"People with severe mental illness are now open about their illness experiences on a public social media website like YouTube," said lead study author John Naslund from the Dartmouth College's Institute for Health Policy & Clinical Practice, New Hampshire in Britain.
Researchers found that people with severe mental illness did not appear to be concerned about the risks of openly sharing their personal illness experiences because they really wanted to help others with similar mental health problems.
They used a method called online ethnography to analyze 3,044 comments posted to 19 videos uploaded by individuals who self-identified as having schizophrenia or bipolar disorder.
They then used qualitative methods to analyse the comments and find common themes in the data.
"People with severe mental illness used YouTube to feel less alone and to find hope, to support and to defend each other, and to share personal stories and strategies for coping with day-to-day challenges," Naslund added.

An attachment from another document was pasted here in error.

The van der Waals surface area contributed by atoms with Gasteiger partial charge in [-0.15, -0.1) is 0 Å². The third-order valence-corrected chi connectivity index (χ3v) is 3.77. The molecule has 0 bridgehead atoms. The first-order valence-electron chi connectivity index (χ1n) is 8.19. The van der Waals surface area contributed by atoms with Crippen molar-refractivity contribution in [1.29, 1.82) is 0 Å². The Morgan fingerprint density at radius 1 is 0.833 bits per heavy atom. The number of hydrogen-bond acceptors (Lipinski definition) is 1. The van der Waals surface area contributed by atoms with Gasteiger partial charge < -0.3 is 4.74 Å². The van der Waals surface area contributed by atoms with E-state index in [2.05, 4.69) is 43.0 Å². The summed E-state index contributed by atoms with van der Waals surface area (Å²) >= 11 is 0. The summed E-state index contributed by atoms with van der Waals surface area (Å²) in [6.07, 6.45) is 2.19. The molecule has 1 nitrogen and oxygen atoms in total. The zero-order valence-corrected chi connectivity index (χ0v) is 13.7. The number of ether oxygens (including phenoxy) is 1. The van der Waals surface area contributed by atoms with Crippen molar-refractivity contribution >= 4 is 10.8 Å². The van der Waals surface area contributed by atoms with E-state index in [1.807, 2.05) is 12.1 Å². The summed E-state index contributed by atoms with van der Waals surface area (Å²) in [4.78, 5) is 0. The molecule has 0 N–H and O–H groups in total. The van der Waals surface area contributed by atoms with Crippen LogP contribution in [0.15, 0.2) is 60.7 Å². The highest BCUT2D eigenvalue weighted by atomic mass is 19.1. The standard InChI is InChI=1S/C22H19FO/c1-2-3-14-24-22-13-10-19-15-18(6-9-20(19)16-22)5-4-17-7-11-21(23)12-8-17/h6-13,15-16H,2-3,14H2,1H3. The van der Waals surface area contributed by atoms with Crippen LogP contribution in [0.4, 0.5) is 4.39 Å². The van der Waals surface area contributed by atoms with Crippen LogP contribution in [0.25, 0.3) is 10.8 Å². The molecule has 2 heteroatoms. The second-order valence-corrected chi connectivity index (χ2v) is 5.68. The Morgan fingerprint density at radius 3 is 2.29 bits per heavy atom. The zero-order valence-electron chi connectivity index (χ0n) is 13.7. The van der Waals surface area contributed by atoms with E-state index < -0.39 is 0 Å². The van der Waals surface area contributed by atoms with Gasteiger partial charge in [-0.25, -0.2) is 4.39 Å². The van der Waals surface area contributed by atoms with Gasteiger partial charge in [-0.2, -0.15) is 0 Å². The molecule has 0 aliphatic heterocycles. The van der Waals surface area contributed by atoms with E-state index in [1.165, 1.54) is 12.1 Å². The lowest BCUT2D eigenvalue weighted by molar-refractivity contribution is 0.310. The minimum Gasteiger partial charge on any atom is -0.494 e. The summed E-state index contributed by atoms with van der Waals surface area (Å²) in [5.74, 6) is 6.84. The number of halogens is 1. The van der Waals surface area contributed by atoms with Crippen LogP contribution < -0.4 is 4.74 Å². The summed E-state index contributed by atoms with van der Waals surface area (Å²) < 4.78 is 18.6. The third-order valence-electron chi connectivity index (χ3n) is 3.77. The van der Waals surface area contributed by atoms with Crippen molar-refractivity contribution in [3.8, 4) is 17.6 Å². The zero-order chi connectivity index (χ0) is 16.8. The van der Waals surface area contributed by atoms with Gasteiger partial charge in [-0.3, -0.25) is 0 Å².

They also sought to learn from the experiences of others about using medication and seeking mental health care.
It helps them to overcome fears associated with living with mental illness and it also creates a sense of community among these individuals, the researchers noted.
Severe mental illness such as schizophrenia and bipolar disorder are also associated with a great deal of stigma and discrimination.
The report was published in the journal PLOS ONE.